Rose water (or hydrosol) has a myriad of uses — mostly in beauty routines and in the kitchen. It also has applications in magic, making it an all around versatile ingredient to keep around the house. You can buy rose water commercially, though it can be rather expensive (though the same could be said about making it) — and you can’t always be sure about the ingredients used to make it. The following post will explain how to make your own rose water at home. Making your own rose hydrosol gives you the power over the quality of materials you use, and it also allows you to magically charge your water as a powerful potion to use in spells and more.
What you need:
Rose petals (fresh or dried, though fresh is always better)
Saucepan with lid
Germaben preservative (if making a batch you want to save for a while)
Bring approximately 4 cups of water to a boil. Add 4 cups of rose petals to the water (add an extra cup of you’re using dried). Reduce the heat on the pan to a low simmer and then cover it.
Let the rose petals simmer in the pan for approximately 30 minutes, but check the pan frequently to make sure that there is no water loss. if any of the water evaporates, add another cup (or more) to keep the water level just above the petals.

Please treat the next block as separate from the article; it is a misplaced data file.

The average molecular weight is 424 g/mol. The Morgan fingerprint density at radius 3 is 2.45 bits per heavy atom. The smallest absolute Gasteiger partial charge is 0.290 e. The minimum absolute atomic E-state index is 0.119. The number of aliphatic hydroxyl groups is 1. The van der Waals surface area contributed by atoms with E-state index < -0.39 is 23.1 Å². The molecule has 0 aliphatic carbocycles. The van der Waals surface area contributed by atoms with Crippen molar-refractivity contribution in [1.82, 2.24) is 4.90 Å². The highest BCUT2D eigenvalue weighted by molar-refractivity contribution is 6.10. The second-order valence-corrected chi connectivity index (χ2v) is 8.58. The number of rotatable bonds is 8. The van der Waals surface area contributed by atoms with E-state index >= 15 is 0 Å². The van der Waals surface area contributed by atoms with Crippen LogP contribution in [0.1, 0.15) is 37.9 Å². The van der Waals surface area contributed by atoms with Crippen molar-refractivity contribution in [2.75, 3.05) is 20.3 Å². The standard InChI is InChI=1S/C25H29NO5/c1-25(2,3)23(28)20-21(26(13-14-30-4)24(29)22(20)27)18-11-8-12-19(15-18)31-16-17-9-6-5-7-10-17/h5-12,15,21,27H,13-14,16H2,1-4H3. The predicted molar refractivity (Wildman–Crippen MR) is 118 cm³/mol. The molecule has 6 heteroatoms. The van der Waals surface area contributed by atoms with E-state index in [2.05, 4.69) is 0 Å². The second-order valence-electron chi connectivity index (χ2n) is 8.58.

Strain the petals and discard them, pouring the resulting water into the jar. The water should be tinted slightly, depending on the color of roses you’ve used. It should also be fragrant. If the scent is bitter or odorous in any way, then it must be discarded. Be sure you’ve used roses that have not molded, mildewed or “rotted.”
Let the water cool in the jar, uncovered, until it reaches room temperature. Add approximately 6 drops of Germiben II liquid preservative (available online or in many craft supply stores as a preservative) for every eight ounces of resulting rose water. Cover the jar tightly, and keep refrigerated for future use.
Edited to add (7/6/2018): You can also try a “cold infusion” method for making rose water. To do this, simply fill a jar with rose petals and just enough water to cover them. Add whatever preservative you intend on using (whether it be a commercial preservative, vodka or vitamin E) to the jar, and close it tightly. Leave the jar in your refrigerator anywhere from two days to two weeks, making sure to check it periodically.